OK, that title may be a bit of an exaggeration – but not by much. The relationship with my clients is one I try hard to keep on a friendly but businesslike level – not an easy balance to achieve, and even harder to maintain.

While I am in fact an entrepreneur running a web design company, the reality is that my clients are my boss, and they own my time for the duration of the project. But they don’t own me, and they need to respect my role as the expert in this field. Many clients feel that because they’ve created a PowerPoint presentation, or made a poster for the local bake sale with Microsoft Word, that they are as equipped to design a website as I am. I have to explain to them that the formal design and programming education that I have, added to my years of experience, actually do make me better at this than they are, just as they are better at whatever they do than I would be. I would never walk into a dentist’s office and tell them how to fix my teeth – they’d laugh me back onto the street. The dentist is trained, has experience – it’s what they know. I am a designer, it’s what I know.

Another and related problem with many clients, especially in the initial stages of a project, is that they are preoccupied with how they think their website should look. People are way too focused on the appearance of a site rather than the goal of the site. They lose track of the fact that, while they own the site, it is aimed at their target market. no matter how beautiful the site may be, if it doesn’t increase the bottom line, it is an empty investment.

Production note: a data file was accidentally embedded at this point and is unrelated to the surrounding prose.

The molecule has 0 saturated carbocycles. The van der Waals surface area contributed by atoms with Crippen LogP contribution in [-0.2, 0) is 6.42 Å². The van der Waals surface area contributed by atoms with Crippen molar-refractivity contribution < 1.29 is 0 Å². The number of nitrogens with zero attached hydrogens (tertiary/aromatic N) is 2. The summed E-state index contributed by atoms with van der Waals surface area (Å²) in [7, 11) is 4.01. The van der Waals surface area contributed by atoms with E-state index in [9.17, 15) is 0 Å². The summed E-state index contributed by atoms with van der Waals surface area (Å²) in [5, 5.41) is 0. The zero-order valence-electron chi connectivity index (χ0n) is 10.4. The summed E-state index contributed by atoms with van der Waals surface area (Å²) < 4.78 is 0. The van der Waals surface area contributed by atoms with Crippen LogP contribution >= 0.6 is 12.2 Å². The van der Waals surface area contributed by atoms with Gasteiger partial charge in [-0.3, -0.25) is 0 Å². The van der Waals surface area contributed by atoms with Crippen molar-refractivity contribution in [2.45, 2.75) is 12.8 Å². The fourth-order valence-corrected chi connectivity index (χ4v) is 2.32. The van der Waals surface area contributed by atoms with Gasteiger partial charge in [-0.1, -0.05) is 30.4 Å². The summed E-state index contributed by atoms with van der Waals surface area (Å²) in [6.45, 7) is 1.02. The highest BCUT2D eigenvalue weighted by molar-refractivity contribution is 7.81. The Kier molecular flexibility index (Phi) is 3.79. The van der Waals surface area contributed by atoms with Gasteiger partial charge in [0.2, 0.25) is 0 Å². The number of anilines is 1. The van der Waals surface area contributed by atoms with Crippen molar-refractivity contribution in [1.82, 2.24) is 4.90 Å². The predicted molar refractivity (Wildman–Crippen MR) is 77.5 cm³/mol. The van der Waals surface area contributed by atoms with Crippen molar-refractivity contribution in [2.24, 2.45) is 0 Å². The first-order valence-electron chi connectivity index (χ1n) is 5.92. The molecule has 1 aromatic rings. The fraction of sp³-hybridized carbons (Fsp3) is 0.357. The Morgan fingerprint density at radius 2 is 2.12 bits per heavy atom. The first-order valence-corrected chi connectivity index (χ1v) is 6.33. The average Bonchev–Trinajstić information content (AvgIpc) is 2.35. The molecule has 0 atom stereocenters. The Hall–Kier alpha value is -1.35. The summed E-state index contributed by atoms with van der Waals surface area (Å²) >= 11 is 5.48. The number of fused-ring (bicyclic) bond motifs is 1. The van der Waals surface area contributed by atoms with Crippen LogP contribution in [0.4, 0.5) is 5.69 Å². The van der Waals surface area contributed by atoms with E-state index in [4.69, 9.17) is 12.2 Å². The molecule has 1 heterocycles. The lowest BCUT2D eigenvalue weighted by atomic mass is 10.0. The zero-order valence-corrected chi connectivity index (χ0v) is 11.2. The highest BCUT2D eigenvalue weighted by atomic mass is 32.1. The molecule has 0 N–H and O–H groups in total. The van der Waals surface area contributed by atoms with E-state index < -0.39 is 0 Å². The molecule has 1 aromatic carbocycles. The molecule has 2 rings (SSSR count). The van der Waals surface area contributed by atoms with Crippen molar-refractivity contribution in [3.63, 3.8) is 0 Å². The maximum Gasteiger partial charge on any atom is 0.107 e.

Sometimes I start work on a project with a client who is really expecting something different from  what I thought they wanted. I consider this largely a failure on my part to make it clear exactly what the project entails. I try to be very clear about what is covered by the contract – to the point of actually including in the contract an outline of each page of the site and what it may or may not contain – but sometimes the expectations just don’t meet the reality. And when the relationship fails, it is usually due to a failure  of communication. This is where things get very difficult, as it often results in an angry client (the very last thing I want) or me doing way more work on the site for the originally agreed-upon price. This is a no-win situation, because nobody is ever completely satisfied with the outcome.

So the client relationship can be a tricky creature, and I have found that the best way to make the relationship work is to keep lines of communication open, and above all, to educate my clients. I don’t mean I sit them down and give lectures or classes (although that actually is one of the services I offer), but to explain, in language they can understand, what it is I need to do to make their site work for them in the best way possible.

If you read my blog, you will see that most of my posts are aimed at doing just this – educating the small business owner about how the web works, and how to use it to their best advantage. I hope that it is useful information – most of the comments I get seem to indicate that it is.

So now I post a question; what do you want to know more about? How can I help you understand something about doing business online that is puzzling you? Let me know in the comments and I will make it the subject of a future post.

I look forward to hearing from you.